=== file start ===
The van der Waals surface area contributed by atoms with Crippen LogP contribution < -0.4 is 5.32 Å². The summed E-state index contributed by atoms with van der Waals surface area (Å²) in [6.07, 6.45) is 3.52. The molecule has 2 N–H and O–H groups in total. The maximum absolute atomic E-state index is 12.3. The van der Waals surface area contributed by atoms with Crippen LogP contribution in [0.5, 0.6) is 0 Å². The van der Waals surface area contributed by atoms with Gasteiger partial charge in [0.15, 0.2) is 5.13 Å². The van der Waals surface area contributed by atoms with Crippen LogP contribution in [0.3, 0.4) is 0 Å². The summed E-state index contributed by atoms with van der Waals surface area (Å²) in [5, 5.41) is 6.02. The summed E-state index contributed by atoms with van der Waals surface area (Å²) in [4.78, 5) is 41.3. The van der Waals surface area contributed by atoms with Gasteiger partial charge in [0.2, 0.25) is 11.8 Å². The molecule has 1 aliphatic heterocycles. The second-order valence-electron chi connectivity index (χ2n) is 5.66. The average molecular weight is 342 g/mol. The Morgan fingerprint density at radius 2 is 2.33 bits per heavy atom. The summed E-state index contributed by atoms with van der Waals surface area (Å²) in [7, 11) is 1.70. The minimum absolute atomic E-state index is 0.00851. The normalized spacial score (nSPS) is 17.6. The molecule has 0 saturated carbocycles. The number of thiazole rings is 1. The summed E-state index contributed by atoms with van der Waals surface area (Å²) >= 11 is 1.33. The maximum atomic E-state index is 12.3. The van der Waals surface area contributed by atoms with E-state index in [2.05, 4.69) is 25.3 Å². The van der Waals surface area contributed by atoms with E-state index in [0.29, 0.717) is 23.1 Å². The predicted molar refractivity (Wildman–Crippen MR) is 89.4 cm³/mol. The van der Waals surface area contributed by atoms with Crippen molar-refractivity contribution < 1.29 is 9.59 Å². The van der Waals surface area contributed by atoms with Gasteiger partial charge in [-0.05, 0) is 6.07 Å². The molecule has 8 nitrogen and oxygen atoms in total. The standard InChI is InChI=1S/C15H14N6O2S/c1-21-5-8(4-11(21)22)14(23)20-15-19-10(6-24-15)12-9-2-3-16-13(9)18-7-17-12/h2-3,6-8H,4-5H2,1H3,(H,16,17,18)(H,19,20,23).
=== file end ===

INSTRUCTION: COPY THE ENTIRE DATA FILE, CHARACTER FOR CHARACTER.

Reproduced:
The van der Waals surface area contributed by atoms with Crippen LogP contribution < -0.4 is 5.32 Å². The summed E-state index contributed by atoms with van der Waals surface area (Å²) in [6.07, 6.45) is 3.52. The molecule has 2 N–H and O–H groups in total. The maximum absolute atomic E-state index is 12.3. The van der Waals surface area contributed by atoms with Crippen LogP contribution in [0.5, 0.6) is 0 Å². The van der Waals surface area contributed by atoms with Gasteiger partial charge in [0.15, 0.2) is 5.13 Å². The van der Waals surface area contributed by atoms with Crippen LogP contribution in [0.3, 0.4) is 0 Å². The summed E-state index contributed by atoms with van der Waals surface area (Å²) in [5, 5.41) is 6.02. The summed E-state index contributed by atoms with van der Waals surface area (Å²) in [4.78, 5) is 41.3. The van der Waals surface area contributed by atoms with Gasteiger partial charge in [0.2, 0.25) is 11.8 Å². The molecule has 1 aliphatic heterocycles. The second-order valence-electron chi connectivity index (χ2n) is 5.66. The average molecular weight is 342 g/mol. The Morgan fingerprint density at radius 2 is 2.33 bits per heavy atom. The summed E-state index contributed by atoms with van der Waals surface area (Å²) in [7, 11) is 1.70. The minimum absolute atomic E-state index is 0.00851. The normalized spacial score (nSPS) is 17.6. The molecule has 0 saturated carbocycles. The number of thiazole rings is 1. The summed E-state index contributed by atoms with van der Waals surface area (Å²) >= 11 is 1.33. The maximum atomic E-state index is 12.3. The van der Waals surface area contributed by atoms with E-state index in [2.05, 4.69) is 25.3 Å². The van der Waals surface area contributed by atoms with E-state index in [0.29, 0.717) is 23.1 Å². The predicted molar refractivity (Wildman–Crippen MR) is 89.4 cm³/mol. The van der Waals surface area contributed by atoms with Crippen molar-refractivity contribution < 1.29 is 9.59 Å². The van der Waals surface area contributed by atoms with Gasteiger partial charge in [-0.05, 0) is 6.07 Å². The molecule has 8 nitrogen and oxygen atoms in total. The standard InChI is InChI=1S/C15H14N6O2S/c1-21-5-8(4-11(21)22)14(23)20-15-19-10(6-24-15)12-9-2-3-16-13(9)18-7-17-12/h2-3,6-8H,4-5H2,1H3,(H,16,17,18)(H,19,20,23).